“Innovation is synonymous with growth.”
This week on Radically Agile, we’re sharing an exclusive presentation given at the recent Reimagining Work Summit.
Catalant’s co-CEO and co-founder Pat Petitti talks about today’s rapidly evolving market demands, and explains why companies must be nimble and even consider disrupting themselves in order to adapt and stay competitive.
Tune in to hear more!
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[Full transcript below]
Excited to have you. I’ll tell you, if you know me, you know that I get fired up pretty easily, and I actually had five different Catalant employees come up to me before I came up and say, “Hey Pat, just make sure you don’t get too excited.” And so, trying to calm down a little bit. But the reason I’m so excited is because it is conversations like this that really help inform what our business is. And what I want to talk to you about is how over the past five and a half years, we’ve really used the conversations like the ones we’re having today to think about even disrupting ourselves. And you might say, “a 160-person company, maybe disrupting yourselves is in some ways easier,” but when you’re a venture-backed company, actually putting at risk core parts of your business, and fundamentally changing what you do is actually incredibly difficult. It’s incredibly difficult. And I’ll share with you some of what we went through as we did that.
But first, I want to start with why do we think companies are actually going about doing this? Why is disruptive innovation important? It’s because companies are recognizing that the ability for them to be successful is critically tied to their ability to innovate. When Brian asked a question earlier, why do companies need to innovate? Or Joe earlier asked the question about, Why is innovation important? Innovation is synonymous with growth. Innovation is synonymous with success for large companies. Innovation is what lets you get into new markets. It’s what lets you create new products. And being able to do that quickly is incredibly important to what you do.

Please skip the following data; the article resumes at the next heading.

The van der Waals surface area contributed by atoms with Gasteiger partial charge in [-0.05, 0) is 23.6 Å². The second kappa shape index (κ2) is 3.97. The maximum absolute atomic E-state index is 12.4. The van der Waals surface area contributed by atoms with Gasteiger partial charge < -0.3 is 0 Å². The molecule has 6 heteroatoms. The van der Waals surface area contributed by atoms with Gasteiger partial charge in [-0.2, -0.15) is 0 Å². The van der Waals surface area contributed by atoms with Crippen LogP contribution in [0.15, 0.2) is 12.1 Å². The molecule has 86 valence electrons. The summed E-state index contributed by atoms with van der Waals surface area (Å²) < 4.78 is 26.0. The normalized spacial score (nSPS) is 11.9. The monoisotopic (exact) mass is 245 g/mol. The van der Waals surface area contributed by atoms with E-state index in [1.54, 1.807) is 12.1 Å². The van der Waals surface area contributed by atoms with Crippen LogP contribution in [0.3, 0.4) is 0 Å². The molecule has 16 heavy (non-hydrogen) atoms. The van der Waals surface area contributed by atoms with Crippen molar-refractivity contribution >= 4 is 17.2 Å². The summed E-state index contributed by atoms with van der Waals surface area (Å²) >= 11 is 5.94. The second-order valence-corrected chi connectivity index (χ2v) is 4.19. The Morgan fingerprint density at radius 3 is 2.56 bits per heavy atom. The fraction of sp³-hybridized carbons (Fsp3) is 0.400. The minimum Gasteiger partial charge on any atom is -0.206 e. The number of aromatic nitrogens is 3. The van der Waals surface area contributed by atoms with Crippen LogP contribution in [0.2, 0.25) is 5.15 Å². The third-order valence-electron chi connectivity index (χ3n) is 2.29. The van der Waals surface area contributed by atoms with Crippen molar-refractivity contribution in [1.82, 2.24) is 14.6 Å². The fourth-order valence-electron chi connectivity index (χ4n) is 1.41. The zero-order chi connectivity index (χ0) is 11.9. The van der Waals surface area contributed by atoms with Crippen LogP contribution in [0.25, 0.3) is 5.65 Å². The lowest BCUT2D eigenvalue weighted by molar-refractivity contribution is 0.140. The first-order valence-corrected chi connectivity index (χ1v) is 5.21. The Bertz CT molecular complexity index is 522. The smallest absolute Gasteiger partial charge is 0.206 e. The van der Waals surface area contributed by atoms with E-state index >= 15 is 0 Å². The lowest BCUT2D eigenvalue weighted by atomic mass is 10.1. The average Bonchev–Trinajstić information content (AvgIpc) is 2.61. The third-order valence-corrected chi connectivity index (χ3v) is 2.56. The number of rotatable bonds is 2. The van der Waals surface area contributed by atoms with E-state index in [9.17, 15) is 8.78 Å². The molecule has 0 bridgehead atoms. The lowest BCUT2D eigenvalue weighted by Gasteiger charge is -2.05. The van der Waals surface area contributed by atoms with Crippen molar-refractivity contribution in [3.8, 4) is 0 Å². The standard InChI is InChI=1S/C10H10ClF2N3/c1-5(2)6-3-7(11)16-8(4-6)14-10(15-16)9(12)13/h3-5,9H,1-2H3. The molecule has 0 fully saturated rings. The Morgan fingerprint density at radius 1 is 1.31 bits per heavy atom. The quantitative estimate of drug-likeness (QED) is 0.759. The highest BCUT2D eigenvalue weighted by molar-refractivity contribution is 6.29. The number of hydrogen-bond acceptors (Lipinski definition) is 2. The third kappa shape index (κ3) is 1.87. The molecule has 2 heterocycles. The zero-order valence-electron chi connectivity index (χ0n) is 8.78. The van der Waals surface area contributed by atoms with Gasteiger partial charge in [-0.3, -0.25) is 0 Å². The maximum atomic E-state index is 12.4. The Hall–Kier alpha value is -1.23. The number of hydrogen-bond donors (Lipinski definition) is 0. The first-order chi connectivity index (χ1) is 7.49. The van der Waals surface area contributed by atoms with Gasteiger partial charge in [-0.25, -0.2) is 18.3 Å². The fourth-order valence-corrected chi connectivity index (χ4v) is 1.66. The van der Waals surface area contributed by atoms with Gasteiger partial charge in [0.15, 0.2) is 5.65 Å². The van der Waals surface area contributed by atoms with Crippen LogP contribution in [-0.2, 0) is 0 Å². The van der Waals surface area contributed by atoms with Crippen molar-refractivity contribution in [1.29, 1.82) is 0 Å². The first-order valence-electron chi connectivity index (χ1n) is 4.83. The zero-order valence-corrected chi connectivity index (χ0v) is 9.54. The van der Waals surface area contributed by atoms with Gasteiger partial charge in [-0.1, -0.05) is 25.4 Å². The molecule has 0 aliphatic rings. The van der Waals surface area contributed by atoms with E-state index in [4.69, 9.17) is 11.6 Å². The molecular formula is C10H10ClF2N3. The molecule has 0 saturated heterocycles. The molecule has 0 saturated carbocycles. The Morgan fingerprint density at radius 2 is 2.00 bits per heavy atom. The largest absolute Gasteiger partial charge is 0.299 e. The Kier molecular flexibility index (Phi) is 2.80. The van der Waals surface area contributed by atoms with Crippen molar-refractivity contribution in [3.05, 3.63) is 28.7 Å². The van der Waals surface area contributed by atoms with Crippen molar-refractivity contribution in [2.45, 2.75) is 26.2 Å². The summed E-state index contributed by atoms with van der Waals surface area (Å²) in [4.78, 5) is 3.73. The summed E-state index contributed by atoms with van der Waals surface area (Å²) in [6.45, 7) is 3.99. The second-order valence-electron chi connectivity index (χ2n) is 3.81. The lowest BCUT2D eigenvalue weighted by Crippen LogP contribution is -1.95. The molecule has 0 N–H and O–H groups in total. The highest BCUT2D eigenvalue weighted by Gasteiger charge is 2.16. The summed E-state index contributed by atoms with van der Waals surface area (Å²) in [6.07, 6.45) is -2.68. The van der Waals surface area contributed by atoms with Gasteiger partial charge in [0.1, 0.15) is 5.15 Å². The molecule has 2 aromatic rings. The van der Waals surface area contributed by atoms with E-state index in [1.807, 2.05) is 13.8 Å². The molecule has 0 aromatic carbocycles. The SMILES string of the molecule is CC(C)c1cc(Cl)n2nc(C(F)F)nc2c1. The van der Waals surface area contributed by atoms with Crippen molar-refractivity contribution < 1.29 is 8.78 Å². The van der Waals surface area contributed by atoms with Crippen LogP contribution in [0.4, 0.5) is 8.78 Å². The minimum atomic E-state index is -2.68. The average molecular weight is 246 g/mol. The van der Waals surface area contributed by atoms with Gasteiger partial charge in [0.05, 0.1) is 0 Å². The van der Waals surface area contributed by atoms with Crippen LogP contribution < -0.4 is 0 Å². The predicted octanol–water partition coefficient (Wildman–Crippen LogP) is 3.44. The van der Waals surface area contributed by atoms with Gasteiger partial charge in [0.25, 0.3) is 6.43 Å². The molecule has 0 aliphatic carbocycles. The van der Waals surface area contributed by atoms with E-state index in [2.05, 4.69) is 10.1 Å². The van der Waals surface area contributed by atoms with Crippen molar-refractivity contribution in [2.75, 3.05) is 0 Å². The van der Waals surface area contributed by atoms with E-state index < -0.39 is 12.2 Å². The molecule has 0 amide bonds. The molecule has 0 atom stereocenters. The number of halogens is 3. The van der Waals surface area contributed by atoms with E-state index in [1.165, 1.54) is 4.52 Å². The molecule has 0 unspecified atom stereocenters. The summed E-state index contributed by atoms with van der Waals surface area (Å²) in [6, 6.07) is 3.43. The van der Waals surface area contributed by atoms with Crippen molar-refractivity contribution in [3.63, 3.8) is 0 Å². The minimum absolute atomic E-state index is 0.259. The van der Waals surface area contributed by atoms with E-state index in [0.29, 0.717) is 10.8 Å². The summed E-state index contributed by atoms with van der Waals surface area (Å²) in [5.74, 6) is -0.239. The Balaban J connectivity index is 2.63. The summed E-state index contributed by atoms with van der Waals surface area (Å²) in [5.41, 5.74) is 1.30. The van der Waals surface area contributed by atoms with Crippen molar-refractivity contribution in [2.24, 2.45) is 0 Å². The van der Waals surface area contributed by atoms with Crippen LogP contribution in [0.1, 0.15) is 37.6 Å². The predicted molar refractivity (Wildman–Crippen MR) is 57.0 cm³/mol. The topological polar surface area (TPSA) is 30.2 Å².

Most of you probably recognize Clay Christensen. We’ve had the good fortune of spending a little bit of time with him, he wrote a book called “The Innovator’s Dilemma” and he talks about disruptive innovation. When Clay talks about innovation and how disruptive innovation happens, Clay talks about the job to be done. It’s about customer centricity and it’s about understanding what is the job that your customer needs to be done. And so when you think about the ways that many of the industries that we’ve been talking about today have innovated over the past 5 to 10 years — when I step back and if I could go back in time and tell myself some of the things that I’d be doing today — I would think that I was totally crazy. It’d be hard to believe, but I think when you take the lens of the job to be done, it’s actually pretty easy, and it feels a lot more realistic to understand how these industries have evolved.
So, you take retail, think about retail, what’s the job to be done for retail? It’s to help consumers get the product that they need at a price that feels fair when they need it. Digital transformation has enabled consumers to purchase in a fundamentally different way. And you think about all of the disruption that’s happened in retail, and I won’t go into all the details of it because Brian actually spoke a lot about this earlier.
Think about financial services. I think this one is actually pretty amazing. Many people at our company are young enough that they would not believe that the way that you used to go and get money, or deposit a check, or manage your assets with you walked into a bank, and you did that on a regular basis. And you said hi to the teller because you knew him, because you were there that often, and you maybe sat down with somebody in a cozy office to talk about your assets. Today I can take out my cell phone, I can see how much money I have in my bank account. I can manage my assets. I could buy a stock at no fee on my phone right now. I could buy crypto currencies, whatever that really is. Think about how much the financial services industry has innovated, how much it’s changed.